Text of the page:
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Author Topic: Accuracy of OraQuick rapid test vs Blood rapid test  (Read 5361 times)

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Offline AllenUnsure

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Accuracy of OraQuick rapid test vs Blood rapid test
« on: March 08, 2014, 01:38:43 PM »
Yesterday I performed the OraQuick Home test.  I received a faint positive line after 12 minutes.  I immediately contacted my doctor who said I could come in immediately.  I took the test with me and he confirmed the faint positive line.  I live very close to my Dr so he actually saw the test 45-50 minutes after I started it.

We then performed a rapid blood test in his office.  This test reported Negative.  Within 90 minutes I had conflicting results.   

My doctor is sending blood for a viral count as a confirmation test.  My previous HIV test was early Dec. using OraQuick and was negative.  I regularly test 3 to 4 times a year as I am single, sexually active, gay man.  I have experienced no flu-like symptoms or any other health issues as indicative of sero-conversion.  While I regularly practice safer sex, there have been "lower" risk possibilities of exposure during the last 6 months. 

It's hard to gauge what the real accuracy of OraQuick based on studies I have found so far online.  I realize the information OraQuick includes, while likely a legitimate study, is probably the most "marketing favorable' results available.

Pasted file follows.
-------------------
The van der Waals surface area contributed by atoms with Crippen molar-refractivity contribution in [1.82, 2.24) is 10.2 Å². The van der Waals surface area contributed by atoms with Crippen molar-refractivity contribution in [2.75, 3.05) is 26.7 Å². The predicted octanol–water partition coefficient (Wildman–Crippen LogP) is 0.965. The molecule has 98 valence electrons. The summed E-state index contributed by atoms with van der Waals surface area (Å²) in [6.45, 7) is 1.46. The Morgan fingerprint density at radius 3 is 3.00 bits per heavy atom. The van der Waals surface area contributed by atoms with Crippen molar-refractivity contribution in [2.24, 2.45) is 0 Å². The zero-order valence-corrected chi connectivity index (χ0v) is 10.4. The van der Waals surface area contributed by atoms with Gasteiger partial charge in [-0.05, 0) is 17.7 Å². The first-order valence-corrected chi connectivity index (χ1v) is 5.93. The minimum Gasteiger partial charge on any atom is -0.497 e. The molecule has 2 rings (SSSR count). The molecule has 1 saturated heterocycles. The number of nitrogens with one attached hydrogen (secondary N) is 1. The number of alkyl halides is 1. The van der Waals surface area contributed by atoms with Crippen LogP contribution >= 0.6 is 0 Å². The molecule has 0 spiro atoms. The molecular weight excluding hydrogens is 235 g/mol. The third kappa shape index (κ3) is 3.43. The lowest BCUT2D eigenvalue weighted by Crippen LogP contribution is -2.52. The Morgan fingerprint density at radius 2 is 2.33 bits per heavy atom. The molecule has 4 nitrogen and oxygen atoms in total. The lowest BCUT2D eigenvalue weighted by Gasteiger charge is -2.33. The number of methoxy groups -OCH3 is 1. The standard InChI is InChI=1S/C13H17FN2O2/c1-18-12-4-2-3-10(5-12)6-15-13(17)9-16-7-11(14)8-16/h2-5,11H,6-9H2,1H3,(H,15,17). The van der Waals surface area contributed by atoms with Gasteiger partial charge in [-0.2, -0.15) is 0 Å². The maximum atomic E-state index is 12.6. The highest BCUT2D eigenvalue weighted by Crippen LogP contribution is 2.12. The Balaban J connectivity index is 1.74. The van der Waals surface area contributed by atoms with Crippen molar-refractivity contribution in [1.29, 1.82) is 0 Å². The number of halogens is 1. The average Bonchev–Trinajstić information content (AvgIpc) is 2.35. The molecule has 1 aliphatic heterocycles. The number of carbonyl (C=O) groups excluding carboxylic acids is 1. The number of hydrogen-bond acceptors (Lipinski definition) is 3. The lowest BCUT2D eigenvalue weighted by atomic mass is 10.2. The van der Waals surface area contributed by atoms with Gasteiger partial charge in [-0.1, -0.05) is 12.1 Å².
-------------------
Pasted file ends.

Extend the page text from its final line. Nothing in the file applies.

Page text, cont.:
1 Does anyone know of more complete accuracy information on either test approach?
2 Has anyone else received a false positive with OraQuick and what were the circumstances? 

Pretty good with statistics here so information in terms of Specificity, Sensitivity, Standard Deviations, P-value, is all okay.


Offline Ann

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Re: Accuracy of OraQuick rapid test vs Blood rapid test
« Reply #1 on: March 08, 2014, 01:57:57 PM »

Autoimmune conditions (possibly underlying and not-yet diagnosed), and pregnancy can cause false positive results, and sometimes they just happen. It sounds as though yours falls into the latter category because an underlying autoimmune condition would most likely have caused another false positive result at the doctor's office.

Sometimes when you wait too long to look at the rapid tests, they will have developed a faint line in the positive section, and I suspect that's what's happened here, given that the rapid test at your doctor's office was negative.

Provided you are not in a window period (meaning it's been at least three months - THREE, NOT SIX - since your last incident of unprotected anal or vaginal intercourse), then you do not need further testing following the negative result in your doctor's office.

PCR (viral load) testing is NOT to be used as a diagnostic or confirmatory test, so your doctor was remiss in ordering this test. The test that is used to confirm a positive antibody test is called a Western Blot test.

In all honesty, unless you've had unprotected anal or vaginal intercourse since your last negative result in December that you haven't mentioned, I'd take that negative result at your doctors office as conclusive and reliable. A "faint" positive result on a home test isn't worth the plastic it's turned up on.

« Last Edit: March 08, 2014, 02:00:03 PM by Ann »
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Offline RapidRod

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Re: Accuracy of OraQuick rapid test vs Blood rapid test
« Reply #2 on: March 08, 2014, 02:11:40 PM »
Oraquick test has to be read at the correct time line. 20 minutes after the test and no later than 40 minutes. Any other time and the test will not be accurate.


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